But approximately 50 people stayed inside to continue protesting. Another 20 left the hall and joined the band of protesters from the anti-fascist group that had assembled in the parking lot, hoping to intercept Murray when he emerged. Some of the anti-fascists wore masks and one of them had a bullhorn to lead the crowd.

    Inside, the chanting continued and a couple of students pulled the fire alarm—three times. The administration was prepared for that because Murray, who had been the target of student protests before, warned administrators that might happen.

    “I think the Middlebury students were protesting, but in some ways the outside groups were leading it too,” said Lee. “They seemed more organized and intent on continuing the protests. It was a small but organized group.”

    After the live-stream ended, Burger left the student center with Murray, Stanger and two members of campus security. Burger was first one out the door, and he saw a man in all black staring at him, his face partly covered. About seven antifascists blocked Murray and Stanger’s path. “We intercepted them between the door and the car and surrounded them with signs and chanting and clapping,” said one of the antifascists. “And really, just like letting Charles Murray know that you can’t come to this campus and expect to leave without repercussions.”

    Students and anti-fascists claim that school security overreacted by aggressively shoving protesters out of the way, but it’s clear that the protesters pushed back. Stanger wrote in the New York Times a few weeks later that while some protesters shoved her, another pulled her hair, causing whiplash and a concussion that still bothers her.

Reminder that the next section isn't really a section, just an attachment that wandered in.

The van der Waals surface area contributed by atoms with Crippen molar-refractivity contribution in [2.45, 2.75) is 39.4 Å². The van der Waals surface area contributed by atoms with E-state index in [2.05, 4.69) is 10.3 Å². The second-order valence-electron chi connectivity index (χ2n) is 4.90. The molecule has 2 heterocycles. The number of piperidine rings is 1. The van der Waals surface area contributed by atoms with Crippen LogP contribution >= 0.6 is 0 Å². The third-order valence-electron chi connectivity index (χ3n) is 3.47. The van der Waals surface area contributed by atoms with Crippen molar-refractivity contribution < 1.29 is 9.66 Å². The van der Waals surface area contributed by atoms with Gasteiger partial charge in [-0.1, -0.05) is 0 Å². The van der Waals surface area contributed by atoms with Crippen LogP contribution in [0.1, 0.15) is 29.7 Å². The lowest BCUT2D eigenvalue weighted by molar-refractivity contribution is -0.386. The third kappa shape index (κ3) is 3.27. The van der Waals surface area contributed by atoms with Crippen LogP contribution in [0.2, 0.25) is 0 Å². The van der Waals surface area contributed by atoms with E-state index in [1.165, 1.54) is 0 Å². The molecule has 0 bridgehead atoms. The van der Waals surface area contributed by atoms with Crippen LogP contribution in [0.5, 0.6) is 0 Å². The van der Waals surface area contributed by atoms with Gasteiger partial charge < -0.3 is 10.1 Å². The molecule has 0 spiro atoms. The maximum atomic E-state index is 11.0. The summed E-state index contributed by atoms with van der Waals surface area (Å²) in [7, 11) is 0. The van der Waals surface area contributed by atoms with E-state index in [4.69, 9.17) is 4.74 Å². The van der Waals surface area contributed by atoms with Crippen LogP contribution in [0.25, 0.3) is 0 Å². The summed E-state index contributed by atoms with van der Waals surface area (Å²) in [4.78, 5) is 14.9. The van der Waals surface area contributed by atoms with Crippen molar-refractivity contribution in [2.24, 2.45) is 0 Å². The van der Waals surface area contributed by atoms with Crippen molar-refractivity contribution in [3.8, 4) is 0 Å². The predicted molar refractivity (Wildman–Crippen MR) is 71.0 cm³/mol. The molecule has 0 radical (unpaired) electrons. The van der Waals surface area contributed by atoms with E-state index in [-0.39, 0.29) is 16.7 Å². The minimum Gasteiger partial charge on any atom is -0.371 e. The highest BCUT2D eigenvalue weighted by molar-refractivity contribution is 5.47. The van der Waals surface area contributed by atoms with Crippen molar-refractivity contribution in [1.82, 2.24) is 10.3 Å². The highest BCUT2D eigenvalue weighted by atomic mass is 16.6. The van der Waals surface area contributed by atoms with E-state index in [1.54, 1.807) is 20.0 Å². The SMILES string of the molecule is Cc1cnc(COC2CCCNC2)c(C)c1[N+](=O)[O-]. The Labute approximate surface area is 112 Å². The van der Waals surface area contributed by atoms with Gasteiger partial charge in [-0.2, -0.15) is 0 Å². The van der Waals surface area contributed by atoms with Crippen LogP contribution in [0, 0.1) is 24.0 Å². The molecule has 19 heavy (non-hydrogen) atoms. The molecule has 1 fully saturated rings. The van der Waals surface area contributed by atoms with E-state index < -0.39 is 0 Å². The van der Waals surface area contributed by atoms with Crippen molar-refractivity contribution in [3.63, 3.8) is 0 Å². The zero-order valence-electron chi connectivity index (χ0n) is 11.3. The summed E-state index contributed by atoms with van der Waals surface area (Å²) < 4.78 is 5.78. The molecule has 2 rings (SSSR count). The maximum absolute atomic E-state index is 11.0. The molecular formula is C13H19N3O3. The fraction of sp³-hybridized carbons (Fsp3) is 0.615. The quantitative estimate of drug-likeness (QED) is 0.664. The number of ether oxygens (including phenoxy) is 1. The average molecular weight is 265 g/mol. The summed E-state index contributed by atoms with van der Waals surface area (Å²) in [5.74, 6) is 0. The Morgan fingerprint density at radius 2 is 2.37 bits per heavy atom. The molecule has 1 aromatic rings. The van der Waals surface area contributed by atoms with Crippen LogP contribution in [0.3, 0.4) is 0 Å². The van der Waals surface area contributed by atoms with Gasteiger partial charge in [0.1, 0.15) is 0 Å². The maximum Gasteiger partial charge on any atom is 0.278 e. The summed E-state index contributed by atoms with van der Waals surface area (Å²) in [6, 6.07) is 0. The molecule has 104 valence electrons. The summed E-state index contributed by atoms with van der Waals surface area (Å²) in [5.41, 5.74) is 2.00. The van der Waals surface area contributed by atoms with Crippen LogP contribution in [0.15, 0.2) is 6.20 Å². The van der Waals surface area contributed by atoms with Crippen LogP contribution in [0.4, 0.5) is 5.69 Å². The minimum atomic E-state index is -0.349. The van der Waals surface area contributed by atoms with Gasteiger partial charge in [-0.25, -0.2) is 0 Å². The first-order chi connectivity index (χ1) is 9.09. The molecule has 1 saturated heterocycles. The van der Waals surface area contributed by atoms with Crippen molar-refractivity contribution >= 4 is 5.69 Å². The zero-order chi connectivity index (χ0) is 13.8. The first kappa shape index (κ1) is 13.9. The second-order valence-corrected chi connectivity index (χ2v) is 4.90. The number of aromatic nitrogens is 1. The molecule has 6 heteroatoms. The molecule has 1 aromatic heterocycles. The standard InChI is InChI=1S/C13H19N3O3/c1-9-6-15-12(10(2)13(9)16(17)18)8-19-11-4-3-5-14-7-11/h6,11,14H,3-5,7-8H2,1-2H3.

They finally arrived at Burger’s car, a 2013 Subaru Outback. Stanger scrambled into the passenger seat and Murray jumped into the back. The antifascists, now joined by students who had been watching nearby, surrounded the car. Burger says they were pushing so hard he feared the windows would break.

    Inside the car, says Burger, nobody spoke. Looking in his rear-view mirror, which was filled with protesters, Burger contemplated his options. That is when he saw a campus security guard, and he rolled down his window.

    “What do you want me to do?” Burger asked him.

    “Start backing up.”

    “Really?”

    “Yes.”

    Behind the vehicle, the security guards pushed protesters aside, clearing a path for the vehicle to slowly inch backwards. The group reformed quickly, allowing the car to move only a couple of feet at a time. Every time a security guard pushed her, said one of the anti-fascists, she steadied herself, planted her feet in front of the car’s path, and waited for her turn to be pushed again. She and her comrades, as she calls them, had trained for moments like these. Their goal wasn’t violence, but the anti-fascists did want to make life hard for Murray. Almost out of the parking lot, Burger sped up to take a left turn onto the street, but he wasn’t yet completely free of the crowd.

    “There was a man right in front of the car, and he didn’t get away in time,” said one of the antifascist protesters. “He could go either on top of the car or under the car, and he chose top.”

    With the man holding onto the hood, Burger began driving down the street at 20 miles per hour. According to Burger, he then slowed down to let the man jump off. According to one of the outside protesters, Burger slammed on the brakes, throwing the man off, before speeding away. Pretty soon the Middlebury Police pulled up, but the man had already fled the scene and the crowd was quickly thinning.

    ***

    In the following days, students at Middlebury found their newsfeeds full of articles lambasting their student body as symbolic of the worst illiberal tendencies on college campuses today. “There is a lot of anger directed outward at how Middlebury was characterized, more anger than directed inwards,” said Alex Newhouse.